Groups working together to stop all abuse
Domestic abuse is not only a personal tragedy; it is a serious crime that negatively affects women, men, children, neighborhoods and communities.
Working toward helping end this abuse is CADA of Faribault County Program Coordinator, Deb Wiederhoft. She has served the area in this outreach program, the Committee Against Domestic Abuse (CADA), for the past 19 years.
Violence or abuse can be physical, mental, sexual, verbal, emotional, and/or financial. It can include slaps, punches, choking, beating with a weapon, forced sexual acts and systematic destruction of a person’s self-worth. Abuse also includes harassment and threats.
Presently, Wiederhoft says she is seeing an increase in verbal, mental and emotional cases. This is due, in part, she says because of the economy and the stress it has caused in relationships.
However, any person may experience violence or abuse at some time in their lives. It cuts across all economic levels, educational backgrounds, ethnic, racial and affectional preference lines. It happens to people who are legally married, separated, living with or involved in a relationship with a partner. Basically, it can happen to anyone and at any age.
Last year, Wiederhoft served 115 victims, 13 of which were males. She also helped 132 children.
“The majority of what I deal with are all person crimes,” she says. “This is where you would have a victim crime involving domestic assault, physical assault, terroristic threats or sex crimes.”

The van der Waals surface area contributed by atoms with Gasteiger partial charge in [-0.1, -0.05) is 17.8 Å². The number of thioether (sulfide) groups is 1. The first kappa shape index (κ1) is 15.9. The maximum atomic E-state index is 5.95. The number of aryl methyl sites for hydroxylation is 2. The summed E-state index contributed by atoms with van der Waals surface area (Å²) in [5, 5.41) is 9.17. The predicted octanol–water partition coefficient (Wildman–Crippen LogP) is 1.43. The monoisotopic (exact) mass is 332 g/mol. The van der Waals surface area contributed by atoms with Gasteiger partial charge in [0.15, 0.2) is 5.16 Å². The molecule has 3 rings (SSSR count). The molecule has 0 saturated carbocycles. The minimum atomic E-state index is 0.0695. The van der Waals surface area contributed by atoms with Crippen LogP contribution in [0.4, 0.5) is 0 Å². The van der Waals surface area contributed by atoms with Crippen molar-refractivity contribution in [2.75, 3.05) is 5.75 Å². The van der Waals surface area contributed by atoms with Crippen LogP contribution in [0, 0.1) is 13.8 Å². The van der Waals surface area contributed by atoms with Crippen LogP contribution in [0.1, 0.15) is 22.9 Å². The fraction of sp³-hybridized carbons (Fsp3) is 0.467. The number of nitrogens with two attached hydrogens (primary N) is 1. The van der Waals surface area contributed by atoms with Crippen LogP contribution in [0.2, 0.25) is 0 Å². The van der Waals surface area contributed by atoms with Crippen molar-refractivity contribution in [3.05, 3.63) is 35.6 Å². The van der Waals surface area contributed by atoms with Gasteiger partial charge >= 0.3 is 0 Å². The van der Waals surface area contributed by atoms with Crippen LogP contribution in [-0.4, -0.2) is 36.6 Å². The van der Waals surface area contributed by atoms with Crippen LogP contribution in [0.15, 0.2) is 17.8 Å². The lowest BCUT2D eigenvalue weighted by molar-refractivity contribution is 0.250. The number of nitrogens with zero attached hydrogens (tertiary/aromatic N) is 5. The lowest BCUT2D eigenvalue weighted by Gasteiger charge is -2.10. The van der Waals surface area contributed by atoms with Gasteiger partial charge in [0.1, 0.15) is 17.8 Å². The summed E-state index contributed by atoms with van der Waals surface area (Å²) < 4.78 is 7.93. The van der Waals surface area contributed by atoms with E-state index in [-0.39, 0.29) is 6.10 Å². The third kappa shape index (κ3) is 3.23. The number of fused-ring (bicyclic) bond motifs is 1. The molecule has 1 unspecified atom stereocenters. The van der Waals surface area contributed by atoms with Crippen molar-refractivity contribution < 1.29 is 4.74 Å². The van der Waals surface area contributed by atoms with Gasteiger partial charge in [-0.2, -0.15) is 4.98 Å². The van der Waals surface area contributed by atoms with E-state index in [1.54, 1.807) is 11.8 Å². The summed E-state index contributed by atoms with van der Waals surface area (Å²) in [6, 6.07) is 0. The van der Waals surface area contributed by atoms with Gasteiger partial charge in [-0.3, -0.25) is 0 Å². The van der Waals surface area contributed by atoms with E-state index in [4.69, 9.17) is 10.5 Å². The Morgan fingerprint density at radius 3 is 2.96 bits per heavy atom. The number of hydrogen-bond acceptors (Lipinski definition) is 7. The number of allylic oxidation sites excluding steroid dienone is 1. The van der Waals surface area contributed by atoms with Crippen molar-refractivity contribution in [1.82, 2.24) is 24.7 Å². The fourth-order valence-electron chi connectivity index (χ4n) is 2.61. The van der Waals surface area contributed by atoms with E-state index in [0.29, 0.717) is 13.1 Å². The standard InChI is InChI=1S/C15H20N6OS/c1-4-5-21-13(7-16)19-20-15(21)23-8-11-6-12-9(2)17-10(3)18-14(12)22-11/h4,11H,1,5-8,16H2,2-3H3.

She says a crime does not have to be committed in order for her to be contacted or to work with a victim.
“I will do whatever a person needs,” says Wiederhoft. “My job is to advocate for the victims of domestic violence or abuse.”
Wiederhoft, a victim of domestic abuse herself, earned a degree in law enforcement and corrections from Minnesota State University-Mankato in 1997. From 1991-1997, she worked voluntarily assisting those who had been abused. In 1991, she was hired by CADA and has served as the county coordinator ever since.
“Having been a victim is beneficial, because I know what they (victims) are going through,” she says. “They open up better to me.”
On the average, Wiederhoft says it takes seven incidents to occur before a victim will leave their abusive relationship. The same dynamics are true for male victims as they are for female victims.
Her job is emotionally draining as well as dangerous, but she is available 24/7 for anyone seeking advice, shelter or whatever their need may be. She often gets referrals from pastors, doctors and schools regarding vulnerable or abusive situations.
Among her specific duties are to assist with restraining orders; track all civil and criminal cases; review safety plans (depending upon the need of the victim); providing transportation to a safe shelter; and getting the victims in touch with human services. She also does training/informational sessions with law enforcement personnel and promotes community awareness concerning domestic abuse to church groups or any other group that might wish to learn more about the topic.
Through the years Wiederhoft has seen much change in the handling of domestic violence and abuse situations. The biggest one she says is within the criminal justice system itself. She says law enforcement is much more open to being trained. This is true of court personnel and prosecutors as well, since they are becoming better prepared in handling domestic violence issues and working with victim advocates.
“We really have a good system in Faribault County,” she says.
To read more of this story, see this week’s Register.